What is Dyslexia?
Dyslexia is a specific learning disability that is neurological in origin. It is characterized by difficulties with accurate and/or fluent word recognition and by poor spelling and decoding abilities. These difficulties typically result from a deficit in the phonological component of language that is often unexpected in relation to other cognitive abilities and the provision of effective classroom instruction. Secondary consequences may include problems in reading comprehension and reduced reading experience that can impede the growth of vocabulary and background knowledge.
- IDA, Adopted November 12, 2002
- Adopted by NJ Legislature to be added to NJDOE administrative code August 9, 2013
- Difficulty with rhyming, blending sounds, learning the alphabet, linking letters with sounds
- Difficulty learning rules for spelling–spell words the way they sound (e.g., lik for like); use the letter name to code a sound (lafunt for elephant)
- Difficulty remembering “little” words–the, of, said–that cannot be “sounded out”
- Listening comprehension is usually better than reading comprehension–may understand a story when read to him but struggles when reading the story independently.
WHAT IT’S NOT
Dyslexia is NOT:
- Letter reversals: Although persistent letter reversals may be part of a larger problem with sequencing letters and sounds, which may be present in older dyslexic individuals, not all dyslexics reverse letters. Also, letter reversals are common in children through second grade.
- Mirror reading/writing: Being dyslexic does not mean you’re read or write backwards, as in a mirror.
- Low intelligence: Dyslexia is found in individuals of all cognitive levels
- Something you outgrow: Dyslexia is a lifelong disorder. Individuals can learn to read and compensate for their weaknesses, but they will always have dyslexia.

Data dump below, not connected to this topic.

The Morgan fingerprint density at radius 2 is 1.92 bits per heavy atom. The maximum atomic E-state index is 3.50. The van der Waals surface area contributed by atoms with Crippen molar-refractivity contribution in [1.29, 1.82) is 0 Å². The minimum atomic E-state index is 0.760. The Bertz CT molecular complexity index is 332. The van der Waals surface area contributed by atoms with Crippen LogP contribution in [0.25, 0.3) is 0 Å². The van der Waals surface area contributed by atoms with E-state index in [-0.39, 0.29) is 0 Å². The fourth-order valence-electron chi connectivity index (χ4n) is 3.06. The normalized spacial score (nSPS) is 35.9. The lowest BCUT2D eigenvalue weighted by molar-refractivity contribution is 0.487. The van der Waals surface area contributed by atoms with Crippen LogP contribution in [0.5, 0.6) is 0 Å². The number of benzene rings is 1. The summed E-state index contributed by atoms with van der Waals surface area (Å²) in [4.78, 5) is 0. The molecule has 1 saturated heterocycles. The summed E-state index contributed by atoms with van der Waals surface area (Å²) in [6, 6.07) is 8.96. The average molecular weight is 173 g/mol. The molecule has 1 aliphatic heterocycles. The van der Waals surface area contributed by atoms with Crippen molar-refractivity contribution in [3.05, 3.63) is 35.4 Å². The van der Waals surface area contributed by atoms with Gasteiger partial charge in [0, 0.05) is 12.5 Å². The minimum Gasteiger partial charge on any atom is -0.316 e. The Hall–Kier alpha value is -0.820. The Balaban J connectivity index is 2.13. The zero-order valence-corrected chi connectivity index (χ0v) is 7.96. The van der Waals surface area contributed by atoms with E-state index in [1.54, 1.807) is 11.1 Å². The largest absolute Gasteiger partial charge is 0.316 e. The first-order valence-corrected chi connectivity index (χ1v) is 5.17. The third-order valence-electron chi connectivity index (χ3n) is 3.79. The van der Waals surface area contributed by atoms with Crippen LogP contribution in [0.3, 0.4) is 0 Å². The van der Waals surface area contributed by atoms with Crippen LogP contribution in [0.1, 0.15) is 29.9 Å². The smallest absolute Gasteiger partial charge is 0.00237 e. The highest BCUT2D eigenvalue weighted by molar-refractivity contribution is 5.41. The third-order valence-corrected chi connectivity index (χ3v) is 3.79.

- Laziness: Because individuals with average and high intelligence, who are often articulate and well-informed may be dyslexic, their reading and writing difficulties sometimes appear to be the result of laziness or lack of motivation in school. On the contrary, most dyslexic students work extremely hard to achieve limited success in reading and writing. Decoding struggles, persistent fluency issues, and possible difficulties with grammatical structure and dysgraphia can contribute to school failure and low self-esteem.
- A gift: Although many successful dyslexic adults have reported strengths in different areas, and there are many gifted dyslexics, dyslexia is a disability that presents many challenges throughout life.
- Explicit, systematic and sequential reading instruction that is multi-sensory and phonics-based
- Orton-Gillingham (OG)-based Programs: including OG, Wilson Language and Project Read, etc.
- Instruction in and access to assistive technology, including but not limited to: text-to-speech, speech-to-text, audio books, online graphic organizers, and apps that allow modification of fonts, backgrounds, and margins (see our assistive technology page for more information)
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